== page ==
‘Run and Hide’ explores what’s lost, and found, in translation

David Wilson for The Boston Globe

“I always wanted to get back to writing fiction,” said Pankaj Mishra, who for the past 20 years has written essays, articles, and books about politics. His first novel, “The Romantics,” came out in 2000, and his second, “Run and Hide,” this year.

“In a way I got distracted because this enormous atrocity happened in 9/11, and suddenly there was a lot of demand for essays and articles,” said Mishra, who divides his time between London and his native India. “I was writing many of those pieces and books, and the years went by, and I realized I hadn’t really done what I wanted to do.”


There are things you can’t do in nonfiction, he continued. “I’ve written a great deal about the rise of countries like India and China in the last two decades, to describe how rapidly and drastically they’ve been transformed,” he said. “But what I could not explore in my nonfiction is what kind of effect does this massive rapid change have on the private lives of individuals. One of the things I wanted to explore was what happens between parents and children — they become strangers to each other. These gaps exist everywhere, but when there is such rapid change, those gaps are much wider.”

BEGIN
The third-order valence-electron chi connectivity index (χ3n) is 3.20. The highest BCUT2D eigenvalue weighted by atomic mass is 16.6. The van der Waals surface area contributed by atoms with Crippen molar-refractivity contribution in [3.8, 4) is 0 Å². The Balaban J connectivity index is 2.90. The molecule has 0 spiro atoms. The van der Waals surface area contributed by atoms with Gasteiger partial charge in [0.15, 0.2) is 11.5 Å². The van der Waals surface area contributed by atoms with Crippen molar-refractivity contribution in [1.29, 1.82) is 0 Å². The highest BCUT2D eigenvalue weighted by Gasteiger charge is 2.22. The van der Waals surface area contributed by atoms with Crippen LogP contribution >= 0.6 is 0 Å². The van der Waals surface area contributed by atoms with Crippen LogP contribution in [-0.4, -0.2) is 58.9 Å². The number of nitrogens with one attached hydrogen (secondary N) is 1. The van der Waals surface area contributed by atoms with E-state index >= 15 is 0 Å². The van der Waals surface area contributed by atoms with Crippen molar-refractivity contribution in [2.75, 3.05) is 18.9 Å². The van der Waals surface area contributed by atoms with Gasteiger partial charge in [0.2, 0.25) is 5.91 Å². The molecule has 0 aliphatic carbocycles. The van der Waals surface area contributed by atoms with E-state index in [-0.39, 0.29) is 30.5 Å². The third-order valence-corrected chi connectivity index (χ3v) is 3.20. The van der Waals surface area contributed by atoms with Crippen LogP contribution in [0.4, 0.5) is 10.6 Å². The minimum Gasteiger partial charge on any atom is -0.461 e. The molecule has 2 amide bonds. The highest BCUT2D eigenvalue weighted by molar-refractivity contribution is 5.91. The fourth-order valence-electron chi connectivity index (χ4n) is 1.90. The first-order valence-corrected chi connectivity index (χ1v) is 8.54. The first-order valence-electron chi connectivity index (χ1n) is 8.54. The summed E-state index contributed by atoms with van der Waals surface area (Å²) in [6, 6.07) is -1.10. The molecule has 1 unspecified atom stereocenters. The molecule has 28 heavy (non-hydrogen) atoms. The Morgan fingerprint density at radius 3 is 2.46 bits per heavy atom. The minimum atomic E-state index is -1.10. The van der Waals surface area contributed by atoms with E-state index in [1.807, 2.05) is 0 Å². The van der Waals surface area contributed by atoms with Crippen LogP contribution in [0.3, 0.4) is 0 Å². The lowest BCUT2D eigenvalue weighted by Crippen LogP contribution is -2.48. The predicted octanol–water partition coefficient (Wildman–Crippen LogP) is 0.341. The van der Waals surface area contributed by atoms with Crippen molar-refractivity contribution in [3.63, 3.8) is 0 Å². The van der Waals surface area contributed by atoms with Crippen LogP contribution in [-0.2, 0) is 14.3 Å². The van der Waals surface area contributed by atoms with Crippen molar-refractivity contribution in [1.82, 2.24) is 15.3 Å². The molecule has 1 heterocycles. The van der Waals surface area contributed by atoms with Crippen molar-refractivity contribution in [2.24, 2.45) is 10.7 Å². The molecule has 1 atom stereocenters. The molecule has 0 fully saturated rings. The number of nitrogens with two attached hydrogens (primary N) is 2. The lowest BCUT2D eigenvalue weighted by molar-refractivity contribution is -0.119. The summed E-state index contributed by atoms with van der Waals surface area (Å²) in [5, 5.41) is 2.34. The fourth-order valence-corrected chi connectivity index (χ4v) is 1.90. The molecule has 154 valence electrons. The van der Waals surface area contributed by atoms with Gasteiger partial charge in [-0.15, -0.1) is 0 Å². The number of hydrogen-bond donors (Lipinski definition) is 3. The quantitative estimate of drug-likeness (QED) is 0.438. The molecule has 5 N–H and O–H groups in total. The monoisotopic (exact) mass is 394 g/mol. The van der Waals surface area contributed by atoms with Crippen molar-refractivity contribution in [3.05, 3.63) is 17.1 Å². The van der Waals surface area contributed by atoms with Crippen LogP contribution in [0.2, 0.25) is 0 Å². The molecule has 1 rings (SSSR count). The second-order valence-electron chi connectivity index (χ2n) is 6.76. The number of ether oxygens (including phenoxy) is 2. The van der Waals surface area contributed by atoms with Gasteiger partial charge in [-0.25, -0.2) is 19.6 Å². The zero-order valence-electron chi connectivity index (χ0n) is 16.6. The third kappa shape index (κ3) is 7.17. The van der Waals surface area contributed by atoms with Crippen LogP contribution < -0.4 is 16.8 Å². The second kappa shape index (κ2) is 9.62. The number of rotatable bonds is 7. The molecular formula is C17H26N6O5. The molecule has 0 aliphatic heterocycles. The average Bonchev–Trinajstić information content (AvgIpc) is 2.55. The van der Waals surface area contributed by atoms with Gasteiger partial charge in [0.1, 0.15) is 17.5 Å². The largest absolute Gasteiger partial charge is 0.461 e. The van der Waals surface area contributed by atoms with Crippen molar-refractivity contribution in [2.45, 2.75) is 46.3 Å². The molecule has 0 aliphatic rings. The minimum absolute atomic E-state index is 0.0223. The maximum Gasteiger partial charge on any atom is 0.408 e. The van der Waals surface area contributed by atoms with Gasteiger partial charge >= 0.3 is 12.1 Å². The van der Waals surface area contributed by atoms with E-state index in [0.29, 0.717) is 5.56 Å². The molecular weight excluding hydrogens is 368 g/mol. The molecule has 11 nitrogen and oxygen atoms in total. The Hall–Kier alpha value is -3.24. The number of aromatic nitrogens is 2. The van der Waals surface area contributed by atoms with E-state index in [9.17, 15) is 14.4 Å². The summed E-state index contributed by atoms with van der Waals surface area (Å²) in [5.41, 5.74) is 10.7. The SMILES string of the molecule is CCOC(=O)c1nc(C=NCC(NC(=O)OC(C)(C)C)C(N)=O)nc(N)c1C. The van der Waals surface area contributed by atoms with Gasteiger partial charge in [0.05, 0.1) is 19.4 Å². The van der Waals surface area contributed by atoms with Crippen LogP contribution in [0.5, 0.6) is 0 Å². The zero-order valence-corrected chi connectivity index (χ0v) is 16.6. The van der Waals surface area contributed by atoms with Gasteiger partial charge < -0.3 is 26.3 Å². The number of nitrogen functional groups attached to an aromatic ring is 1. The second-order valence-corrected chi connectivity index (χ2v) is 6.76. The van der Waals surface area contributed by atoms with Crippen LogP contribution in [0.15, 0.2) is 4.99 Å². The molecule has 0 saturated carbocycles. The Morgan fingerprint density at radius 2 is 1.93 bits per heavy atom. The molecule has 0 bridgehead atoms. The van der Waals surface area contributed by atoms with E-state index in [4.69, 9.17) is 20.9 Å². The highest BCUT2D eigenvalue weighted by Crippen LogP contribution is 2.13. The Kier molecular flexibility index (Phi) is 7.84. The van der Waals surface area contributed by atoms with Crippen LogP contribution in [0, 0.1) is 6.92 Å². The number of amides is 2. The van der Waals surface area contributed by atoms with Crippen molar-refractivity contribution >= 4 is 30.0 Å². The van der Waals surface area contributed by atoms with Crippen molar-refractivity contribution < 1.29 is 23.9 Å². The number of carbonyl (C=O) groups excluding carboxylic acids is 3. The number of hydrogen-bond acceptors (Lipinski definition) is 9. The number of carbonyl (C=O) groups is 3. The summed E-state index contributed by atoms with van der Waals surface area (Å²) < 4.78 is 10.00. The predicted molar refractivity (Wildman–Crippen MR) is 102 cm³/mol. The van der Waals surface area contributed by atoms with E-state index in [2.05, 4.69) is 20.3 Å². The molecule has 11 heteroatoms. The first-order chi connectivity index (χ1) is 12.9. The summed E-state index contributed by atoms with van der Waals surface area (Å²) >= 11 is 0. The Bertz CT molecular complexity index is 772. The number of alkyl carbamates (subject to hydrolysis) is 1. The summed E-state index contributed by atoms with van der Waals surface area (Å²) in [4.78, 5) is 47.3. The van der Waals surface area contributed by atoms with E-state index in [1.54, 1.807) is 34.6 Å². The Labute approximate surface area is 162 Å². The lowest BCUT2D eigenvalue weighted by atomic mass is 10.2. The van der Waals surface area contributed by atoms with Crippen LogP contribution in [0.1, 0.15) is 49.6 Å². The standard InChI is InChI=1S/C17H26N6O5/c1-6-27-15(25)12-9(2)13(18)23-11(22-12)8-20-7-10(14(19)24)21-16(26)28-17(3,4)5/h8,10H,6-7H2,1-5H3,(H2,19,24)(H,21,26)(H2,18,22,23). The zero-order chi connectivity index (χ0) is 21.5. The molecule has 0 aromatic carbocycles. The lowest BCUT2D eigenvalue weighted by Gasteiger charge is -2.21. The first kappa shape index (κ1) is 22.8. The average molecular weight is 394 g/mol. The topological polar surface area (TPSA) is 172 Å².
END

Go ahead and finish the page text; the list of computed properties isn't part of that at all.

The novel isn’t autobiographical, but Mishra says he does share some characteristics with the people in “Run and Hide.” After all, he added, “most fiction writers are working with various hypothetical selves when they’re writing fiction. It’s a very mysterious process; you’re not aware of it when you’re writing it.”

The book’s main character is a literary translator who speaks Hindi with his parents, conversations that Mishra renders in both languages, a small example of the themes of local versus global life that echo throughout the book. “We kind of believe too much that all cultures, all languages, all societies are transparent in some ways,” he said, adding, “they’re actually quite opaque and quite mysterious, and we have to acknowledge that mystery, and be humbled by that mystery.”


Mishra will read at 7 p.m. Tuesday in a virtual event hosted by Harvard Book Store.

Kate Tuttle, a freelance writer and critic, can be reached at kate.tuttle@gmail.com.

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